• Employers entering into separation or severance agreements with employees must now notify the employee that the employee has a right to consult an attorney regarding the agreement and must provide the employee with a reasonable time period of at least five business days to do so.

• The California Family Rights Act has been expanded to permit employees to take family and medical leave to care for a parent-in-law with a serious health condition or other “designated person” with a serious health condition and who has been identified by the employee at the time the employee requests family care and medical leave. The employee may designate a new person every 12 months.

• All staff and regular volunteers of youth organizations must undergo background checks and child abuse prevention training.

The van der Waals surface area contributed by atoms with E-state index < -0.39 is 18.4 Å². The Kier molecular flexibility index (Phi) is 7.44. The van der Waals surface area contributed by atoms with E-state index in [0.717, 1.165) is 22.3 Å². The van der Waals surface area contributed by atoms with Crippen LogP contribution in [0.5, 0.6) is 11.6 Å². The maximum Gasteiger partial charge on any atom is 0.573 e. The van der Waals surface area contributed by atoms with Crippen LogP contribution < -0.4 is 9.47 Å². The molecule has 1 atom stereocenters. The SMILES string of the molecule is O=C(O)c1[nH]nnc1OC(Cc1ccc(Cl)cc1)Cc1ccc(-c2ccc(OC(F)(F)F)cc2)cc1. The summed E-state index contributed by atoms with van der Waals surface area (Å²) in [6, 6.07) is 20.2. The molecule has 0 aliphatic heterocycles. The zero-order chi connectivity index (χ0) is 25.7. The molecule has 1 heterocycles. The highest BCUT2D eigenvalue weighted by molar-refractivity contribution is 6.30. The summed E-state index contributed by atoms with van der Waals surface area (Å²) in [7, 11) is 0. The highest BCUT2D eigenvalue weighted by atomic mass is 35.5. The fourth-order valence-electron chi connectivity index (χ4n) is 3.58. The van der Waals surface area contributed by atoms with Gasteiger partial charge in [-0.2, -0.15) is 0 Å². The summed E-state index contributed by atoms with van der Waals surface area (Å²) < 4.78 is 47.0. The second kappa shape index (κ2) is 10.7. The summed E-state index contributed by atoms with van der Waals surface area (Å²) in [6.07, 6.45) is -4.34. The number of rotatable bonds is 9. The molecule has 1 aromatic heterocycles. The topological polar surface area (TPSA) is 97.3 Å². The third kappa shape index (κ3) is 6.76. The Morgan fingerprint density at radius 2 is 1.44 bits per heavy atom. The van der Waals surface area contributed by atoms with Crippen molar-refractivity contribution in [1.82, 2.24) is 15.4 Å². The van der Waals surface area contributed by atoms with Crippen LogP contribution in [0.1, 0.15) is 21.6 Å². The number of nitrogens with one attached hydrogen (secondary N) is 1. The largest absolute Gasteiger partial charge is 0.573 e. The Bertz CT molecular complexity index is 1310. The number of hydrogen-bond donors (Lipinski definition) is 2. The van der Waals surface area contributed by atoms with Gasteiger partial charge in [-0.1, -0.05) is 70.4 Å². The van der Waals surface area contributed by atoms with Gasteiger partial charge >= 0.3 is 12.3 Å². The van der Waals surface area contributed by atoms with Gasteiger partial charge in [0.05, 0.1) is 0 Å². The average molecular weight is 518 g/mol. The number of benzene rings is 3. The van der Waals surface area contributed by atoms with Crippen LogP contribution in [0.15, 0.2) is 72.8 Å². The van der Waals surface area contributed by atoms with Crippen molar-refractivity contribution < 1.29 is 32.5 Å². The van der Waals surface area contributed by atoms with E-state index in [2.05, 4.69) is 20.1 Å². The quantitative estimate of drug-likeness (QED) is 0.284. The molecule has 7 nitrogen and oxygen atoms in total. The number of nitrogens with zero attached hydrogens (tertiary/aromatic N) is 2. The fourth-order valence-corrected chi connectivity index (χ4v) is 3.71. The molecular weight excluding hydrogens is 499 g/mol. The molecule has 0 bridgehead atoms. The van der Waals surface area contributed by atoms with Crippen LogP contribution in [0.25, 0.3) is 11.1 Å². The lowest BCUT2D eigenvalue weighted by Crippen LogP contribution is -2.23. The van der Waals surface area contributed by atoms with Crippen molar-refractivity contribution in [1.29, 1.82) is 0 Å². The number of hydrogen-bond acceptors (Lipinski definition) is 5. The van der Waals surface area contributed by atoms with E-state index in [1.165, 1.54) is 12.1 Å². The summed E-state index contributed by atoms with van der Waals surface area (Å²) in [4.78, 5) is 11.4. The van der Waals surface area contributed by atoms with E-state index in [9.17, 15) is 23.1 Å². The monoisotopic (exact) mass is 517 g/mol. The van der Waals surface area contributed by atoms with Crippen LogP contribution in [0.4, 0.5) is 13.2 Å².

• Property owners can now add a second home or two duplexes to a single family lot, given that the housing is not used for short-term rentals and does not require the demolition of affordable or rent-controlled housing where a tenant has lived within the past three years.


• A health care service plan contract or a disability insurance policy that provides coverage for hospital, medical, or surgical benefits is now required to cover the costs for COVID-19 diagnostic and screening testing and health care services related to the testing for COVID-19, or a future disease when declared a public health emergency by the Governor, even when someone is out of their healthcare provider’s network. 

• Starting on May 1, services provided through Medi-Cal will be available to income-eligible adults aged 50 and older, regardless of immigration status. 

• Cosmetics manufacturers must now disclose fragrance and flavor ingredients that might pose a health hazard with the to be displayed by the state via an online database. 


• Beginning in July, businesses offering online subscriptions must allow consumers to opt out at any time and with no conditions. Additionally, businesses will now be required to notify consumers before free trials and promotions lasting longer than 31 days expire and before annual subscriptions automatically renew. 

• All diaper and disposable wipes must include “do not flush” labeling starting in July.